If action is -, trap resets each condition  to  the  default
     value.  If action is an empty string, the shell ignores each
     of the conditions if they  arise.  Otherwise,  the  argument
     action  is read and executed by the shell as if it were pro-
     cessed by eval when  one  of  the  corresponding  conditions
     arise.  The action of the trap overrides any previous action
     associated with each specified condition. The value of $? is
     not altered by the trap execution.

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User Commands                                             trap(1)

     condition can be the name or number of a signal, or  one  of
     the following:

     EXIT     Execute this trap when the shell exits. If  defined
              within  a function with the function reserved word,
              executes the trap in the caller's environment  when
              the  function  returns. The trap action is restored
              to the value it had when it called the function.

     0        Same as EXIT.

     DEBUG    Execute before each simple command is executed  but
              after the arguments are expanded.

     ERR      Execute whenever set -e would cause  the  shell  to
              exit.

     KEYBD    Execute when a key is entered from a terminal  dev-
              ice.

     Signal names are case insensitive  and  the  sig  prefix  is
     optional.   Signals  that  were  ignored  on entry to a non-
     interactive shell cannot trapped or reset although doing  so
     does  not  report  an error. The use of signal numbers other
     than 1, 2, 3, 6, 9, 14, and 15 are not portable.

     Although trap is a special built-in, specifying a  condition
     that  the shell does not know about causes trap to exit with
     a non-zero exit status, but does not terminate the  invoking
     shell.

     If no action  or  conditions  are  specified  then  all  the
     current trap settings are written to standard output.

     The following options are supported  by  the  trap  built-in
     command in ksh93:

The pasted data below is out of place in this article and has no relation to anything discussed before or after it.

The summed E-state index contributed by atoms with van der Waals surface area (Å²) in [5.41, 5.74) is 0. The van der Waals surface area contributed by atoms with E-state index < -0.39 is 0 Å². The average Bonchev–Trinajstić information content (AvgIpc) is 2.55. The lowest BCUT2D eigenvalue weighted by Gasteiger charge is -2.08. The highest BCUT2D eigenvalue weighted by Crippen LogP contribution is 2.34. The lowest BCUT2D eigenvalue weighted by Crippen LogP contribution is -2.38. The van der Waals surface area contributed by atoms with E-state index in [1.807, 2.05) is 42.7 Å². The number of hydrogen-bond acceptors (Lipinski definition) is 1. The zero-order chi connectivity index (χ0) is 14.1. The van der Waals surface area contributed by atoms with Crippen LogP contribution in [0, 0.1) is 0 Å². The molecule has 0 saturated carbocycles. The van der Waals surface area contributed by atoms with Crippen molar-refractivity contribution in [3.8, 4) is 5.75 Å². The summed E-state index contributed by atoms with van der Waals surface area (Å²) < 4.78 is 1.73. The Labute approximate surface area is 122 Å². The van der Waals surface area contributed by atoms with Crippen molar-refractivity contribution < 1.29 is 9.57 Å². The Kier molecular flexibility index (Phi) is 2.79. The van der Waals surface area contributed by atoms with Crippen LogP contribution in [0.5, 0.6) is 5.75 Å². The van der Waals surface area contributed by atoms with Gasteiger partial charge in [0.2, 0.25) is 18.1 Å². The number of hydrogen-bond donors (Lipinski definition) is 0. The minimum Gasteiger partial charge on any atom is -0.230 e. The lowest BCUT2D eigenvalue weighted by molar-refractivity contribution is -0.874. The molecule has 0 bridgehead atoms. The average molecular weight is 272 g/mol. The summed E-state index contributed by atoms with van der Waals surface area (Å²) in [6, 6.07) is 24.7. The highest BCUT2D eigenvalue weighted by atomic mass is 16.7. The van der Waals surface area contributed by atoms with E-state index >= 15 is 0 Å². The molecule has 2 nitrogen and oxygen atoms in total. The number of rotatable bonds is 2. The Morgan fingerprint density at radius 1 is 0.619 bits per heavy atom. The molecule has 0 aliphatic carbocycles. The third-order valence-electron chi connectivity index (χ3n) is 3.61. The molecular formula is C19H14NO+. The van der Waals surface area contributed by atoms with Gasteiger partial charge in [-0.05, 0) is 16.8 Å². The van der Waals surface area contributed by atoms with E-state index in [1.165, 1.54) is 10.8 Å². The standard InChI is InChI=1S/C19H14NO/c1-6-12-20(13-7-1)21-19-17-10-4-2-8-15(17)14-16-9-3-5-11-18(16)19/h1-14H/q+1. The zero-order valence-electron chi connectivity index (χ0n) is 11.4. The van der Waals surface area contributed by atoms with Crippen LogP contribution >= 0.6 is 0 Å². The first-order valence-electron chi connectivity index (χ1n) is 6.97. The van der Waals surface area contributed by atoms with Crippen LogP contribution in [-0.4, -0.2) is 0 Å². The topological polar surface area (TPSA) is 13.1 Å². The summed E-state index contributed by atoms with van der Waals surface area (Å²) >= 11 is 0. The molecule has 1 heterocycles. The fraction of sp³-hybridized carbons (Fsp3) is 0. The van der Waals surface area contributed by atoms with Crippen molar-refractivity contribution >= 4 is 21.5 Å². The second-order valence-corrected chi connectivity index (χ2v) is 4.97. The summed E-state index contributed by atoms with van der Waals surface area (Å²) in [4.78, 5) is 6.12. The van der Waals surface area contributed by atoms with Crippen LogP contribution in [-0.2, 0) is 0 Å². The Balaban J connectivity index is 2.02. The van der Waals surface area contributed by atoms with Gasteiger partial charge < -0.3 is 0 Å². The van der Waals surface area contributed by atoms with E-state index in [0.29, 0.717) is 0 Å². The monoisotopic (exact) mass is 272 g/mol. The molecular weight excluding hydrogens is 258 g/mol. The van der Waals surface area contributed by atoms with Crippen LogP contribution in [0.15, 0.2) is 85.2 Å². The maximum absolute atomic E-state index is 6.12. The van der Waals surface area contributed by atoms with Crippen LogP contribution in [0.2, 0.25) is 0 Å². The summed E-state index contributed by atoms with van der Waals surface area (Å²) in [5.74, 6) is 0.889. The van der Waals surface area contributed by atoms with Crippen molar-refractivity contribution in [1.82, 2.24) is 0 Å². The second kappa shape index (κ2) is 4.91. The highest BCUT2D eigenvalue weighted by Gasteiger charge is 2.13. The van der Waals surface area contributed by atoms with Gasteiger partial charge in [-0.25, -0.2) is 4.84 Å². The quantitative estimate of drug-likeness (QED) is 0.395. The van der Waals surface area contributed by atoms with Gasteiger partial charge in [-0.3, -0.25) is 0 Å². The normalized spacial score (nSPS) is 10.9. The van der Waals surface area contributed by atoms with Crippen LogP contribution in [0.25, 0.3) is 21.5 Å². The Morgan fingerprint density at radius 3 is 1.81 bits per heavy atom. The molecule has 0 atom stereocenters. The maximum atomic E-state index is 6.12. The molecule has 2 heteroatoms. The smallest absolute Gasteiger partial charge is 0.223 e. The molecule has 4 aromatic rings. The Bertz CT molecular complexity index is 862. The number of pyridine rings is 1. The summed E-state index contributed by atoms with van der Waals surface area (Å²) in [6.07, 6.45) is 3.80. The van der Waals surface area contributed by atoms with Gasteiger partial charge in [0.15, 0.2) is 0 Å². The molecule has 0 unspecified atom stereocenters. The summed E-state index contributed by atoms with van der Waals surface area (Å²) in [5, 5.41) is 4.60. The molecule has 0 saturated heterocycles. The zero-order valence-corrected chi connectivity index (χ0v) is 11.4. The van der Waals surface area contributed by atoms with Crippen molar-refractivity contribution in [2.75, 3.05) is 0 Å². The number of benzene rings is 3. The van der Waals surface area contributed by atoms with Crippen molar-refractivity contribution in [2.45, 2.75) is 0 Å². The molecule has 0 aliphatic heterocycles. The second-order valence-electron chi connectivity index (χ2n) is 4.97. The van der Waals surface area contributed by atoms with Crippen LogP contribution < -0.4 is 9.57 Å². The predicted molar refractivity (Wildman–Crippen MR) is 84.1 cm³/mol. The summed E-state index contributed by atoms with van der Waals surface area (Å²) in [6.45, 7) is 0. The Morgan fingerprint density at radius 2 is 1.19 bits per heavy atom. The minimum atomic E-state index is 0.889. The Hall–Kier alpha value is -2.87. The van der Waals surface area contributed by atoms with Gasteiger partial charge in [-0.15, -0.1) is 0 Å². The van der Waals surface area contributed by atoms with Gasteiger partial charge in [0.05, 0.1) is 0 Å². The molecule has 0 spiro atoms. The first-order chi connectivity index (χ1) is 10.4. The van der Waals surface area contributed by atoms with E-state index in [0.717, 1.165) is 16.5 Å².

-p    Causes the current traps to be output in a format that
           can be processed as input to the shell to recreate the
           current traps.

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User Commands                                             trap(1)

     The trap built-in in ksh93 exits with one of  the  following
     values:

     0     Successful completion.

     >0    An error occurred.

     On this manual page, ksh93(1) commands that are preceded  by
     one  or two + (plus signs) are treated specially in the fol-
     lowing ways:

         1.   Variable assignment  lists  preceding  the  command
              remain in effect when the command completes.

         2.   I/O  redirections  are  processed  after   variable
              assignments.

         3.   Errors cause a script that contains them to abort.

         4.   They are not valid function names.

         5.   Words, following a command preceded by ++ that  are
              in   the  format  of  a  variable  assignment,  are
              expanded with the same rules as a variable  assign-
              ment.  This  means  that tilde substitution is per-
              formed after the = sign and word splitting and file
              name generation are not performed.


ATTRIBUTES

     See attributes(5) for descriptions of the  following  attri-
     butes:

     ____________________________________________________________
    |       ATTRIBUTE TYPE        |       ATTRIBUTE VALUE       |
    |_____________________________|_____________________________|
    | Availability                | SUNWcsu                     |
    |_____________________________|_____________________________|


SEE ALSO

     csh(1), eval(1), exit(1), ksh(1),  ksh93(1),  sh(1),  attri-
     butes(5)

SunOS 5.11          Last change: 20 Nov 2007                    4